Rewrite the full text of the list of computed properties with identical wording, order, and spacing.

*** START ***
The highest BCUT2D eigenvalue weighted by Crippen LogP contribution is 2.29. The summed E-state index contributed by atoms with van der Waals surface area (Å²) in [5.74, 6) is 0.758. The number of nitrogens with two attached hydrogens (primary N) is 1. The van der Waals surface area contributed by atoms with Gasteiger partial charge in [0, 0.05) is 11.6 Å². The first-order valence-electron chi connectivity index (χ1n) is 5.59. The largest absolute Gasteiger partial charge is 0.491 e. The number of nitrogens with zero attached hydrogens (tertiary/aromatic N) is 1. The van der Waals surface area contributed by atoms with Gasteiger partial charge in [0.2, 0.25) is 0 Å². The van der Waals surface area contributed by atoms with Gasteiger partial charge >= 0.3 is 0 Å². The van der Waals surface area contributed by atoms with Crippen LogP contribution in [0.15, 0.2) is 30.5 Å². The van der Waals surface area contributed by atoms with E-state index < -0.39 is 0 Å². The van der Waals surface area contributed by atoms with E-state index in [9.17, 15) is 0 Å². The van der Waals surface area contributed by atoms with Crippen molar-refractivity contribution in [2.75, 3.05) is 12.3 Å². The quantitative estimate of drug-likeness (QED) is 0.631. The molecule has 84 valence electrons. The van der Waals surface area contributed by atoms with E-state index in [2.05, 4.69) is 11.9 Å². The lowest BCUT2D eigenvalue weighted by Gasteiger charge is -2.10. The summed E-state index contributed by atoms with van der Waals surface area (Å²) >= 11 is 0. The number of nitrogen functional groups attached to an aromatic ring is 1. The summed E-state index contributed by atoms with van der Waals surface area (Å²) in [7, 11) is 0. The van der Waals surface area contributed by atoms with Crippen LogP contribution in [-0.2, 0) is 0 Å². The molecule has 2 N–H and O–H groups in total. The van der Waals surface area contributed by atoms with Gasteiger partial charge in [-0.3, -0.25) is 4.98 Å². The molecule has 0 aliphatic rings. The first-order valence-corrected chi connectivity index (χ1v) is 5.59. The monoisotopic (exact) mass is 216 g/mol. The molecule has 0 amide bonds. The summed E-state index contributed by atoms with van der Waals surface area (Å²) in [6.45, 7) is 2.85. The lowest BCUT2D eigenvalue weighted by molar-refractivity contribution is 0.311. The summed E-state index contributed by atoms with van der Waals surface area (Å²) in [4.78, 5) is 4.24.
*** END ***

The highest BCUT2D eigenvalue weighted by Crippen LogP contribution is 2.29. The summed E-state index contributed by atoms with van der Waals surface area (Å²) in [5.74, 6) is 0.758. The number of nitrogens with two attached hydrogens (primary N) is 1. The van der Waals surface area contributed by atoms with Gasteiger partial charge in [0, 0.05) is 11.6 Å². The first-order valence-electron chi connectivity index (χ1n) is 5.59. The largest absolute Gasteiger partial charge is 0.491 e. The number of nitrogens with zero attached hydrogens (tertiary/aromatic N) is 1. The van der Waals surface area contributed by atoms with Gasteiger partial charge in [0.2, 0.25) is 0 Å². The van der Waals surface area contributed by atoms with Gasteiger partial charge >= 0.3 is 0 Å². The van der Waals surface area contributed by atoms with Crippen LogP contribution in [0.15, 0.2) is 30.5 Å². The van der Waals surface area contributed by atoms with E-state index < -0.39 is 0 Å². The van der Waals surface area contributed by atoms with E-state index in [9.17, 15) is 0 Å². The van der Waals surface area contributed by atoms with Crippen molar-refractivity contribution in [2.75, 3.05) is 12.3 Å². The quantitative estimate of drug-likeness (QED) is 0.631. The molecule has 84 valence electrons. The van der Waals surface area contributed by atoms with E-state index in [2.05, 4.69) is 11.9 Å². The lowest BCUT2D eigenvalue weighted by Gasteiger charge is -2.10. The summed E-state index contributed by atoms with van der Waals surface area (Å²) >= 11 is 0. The number of nitrogen functional groups attached to an aromatic ring is 1. The summed E-state index contributed by atoms with van der Waals surface area (Å²) in [7, 11) is 0. The van der Waals surface area contributed by atoms with Crippen LogP contribution in [-0.2, 0) is 0 Å². The molecule has 2 N–H and O–H groups in total. The van der Waals surface area contributed by atoms with Gasteiger partial charge in [-0.3, -0.25) is 4.98 Å². The molecule has 0 aliphatic rings. The first-order valence-corrected chi connectivity index (χ1v) is 5.59. The monoisotopic (exact) mass is 216 g/mol. The molecule has 0 amide bonds. The summed E-state index contributed by atoms with van der Waals surface area (Å²) in [6.45, 7) is 2.85. The lowest BCUT2D eigenvalue weighted by molar-refractivity contribution is 0.311. The summed E-state index contributed by atoms with van der Waals surface area (Å²) in [4.78, 5) is 4.24.